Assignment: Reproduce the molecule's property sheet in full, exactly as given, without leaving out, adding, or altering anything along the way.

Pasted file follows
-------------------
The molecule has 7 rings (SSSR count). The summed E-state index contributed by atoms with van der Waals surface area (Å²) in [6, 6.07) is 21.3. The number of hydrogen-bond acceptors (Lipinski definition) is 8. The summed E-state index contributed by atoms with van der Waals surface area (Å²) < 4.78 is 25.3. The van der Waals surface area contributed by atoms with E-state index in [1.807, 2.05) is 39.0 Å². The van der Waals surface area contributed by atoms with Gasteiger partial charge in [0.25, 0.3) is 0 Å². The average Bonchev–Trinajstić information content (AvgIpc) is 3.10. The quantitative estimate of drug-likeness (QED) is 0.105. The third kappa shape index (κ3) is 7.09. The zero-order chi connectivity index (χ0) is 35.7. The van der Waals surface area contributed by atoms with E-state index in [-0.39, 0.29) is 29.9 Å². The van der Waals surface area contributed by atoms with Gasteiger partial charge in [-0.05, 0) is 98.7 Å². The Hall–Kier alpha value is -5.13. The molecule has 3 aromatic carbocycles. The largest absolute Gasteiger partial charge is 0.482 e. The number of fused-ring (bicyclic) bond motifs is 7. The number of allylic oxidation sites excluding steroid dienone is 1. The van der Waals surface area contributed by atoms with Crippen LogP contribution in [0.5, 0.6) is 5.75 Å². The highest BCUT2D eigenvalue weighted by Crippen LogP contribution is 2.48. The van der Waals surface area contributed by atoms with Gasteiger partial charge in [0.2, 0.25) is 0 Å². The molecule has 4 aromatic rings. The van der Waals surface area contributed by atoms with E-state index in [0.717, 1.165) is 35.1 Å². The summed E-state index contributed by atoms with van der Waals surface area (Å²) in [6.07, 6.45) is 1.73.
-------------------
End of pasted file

The molecule has 7 rings (SSSR count). The summed E-state index contributed by atoms with van der Waals surface area (Å²) in [6, 6.07) is 21.3. The number of hydrogen-bond acceptors (Lipinski definition) is 8. The summed E-state index contributed by atoms with van der Waals surface area (Å²) < 4.78 is 25.3. The van der Waals surface area contributed by atoms with E-state index in [1.807, 2.05) is 39.0 Å². The van der Waals surface area contributed by atoms with Gasteiger partial charge in [0.25, 0.3) is 0 Å². The average Bonchev–Trinajstić information content (AvgIpc) is 3.10. The quantitative estimate of drug-likeness (QED) is 0.105. The third kappa shape index (κ3) is 7.09. The zero-order chi connectivity index (χ0) is 35.7. The van der Waals surface area contributed by atoms with E-state index in [-0.39, 0.29) is 29.9 Å². The van der Waals surface area contributed by atoms with Gasteiger partial charge in [-0.05, 0) is 98.7 Å². The Hall–Kier alpha value is -5.13. The molecule has 3 aromatic carbocycles. The largest absolute Gasteiger partial charge is 0.482 e. The number of fused-ring (bicyclic) bond motifs is 7. The number of allylic oxidation sites excluding steroid dienone is 1. The van der Waals surface area contributed by atoms with Crippen LogP contribution in [0.5, 0.6) is 5.75 Å². The highest BCUT2D eigenvalue weighted by Crippen LogP contribution is 2.48. The van der Waals surface area contributed by atoms with Gasteiger partial charge in [0.2, 0.25) is 0 Å². The molecule has 4 aromatic rings. The van der Waals surface area contributed by atoms with E-state index in [0.717, 1.165) is 35.1 Å². The summed E-state index contributed by atoms with van der Waals surface area (Å²) in [6.07, 6.45) is 1.73.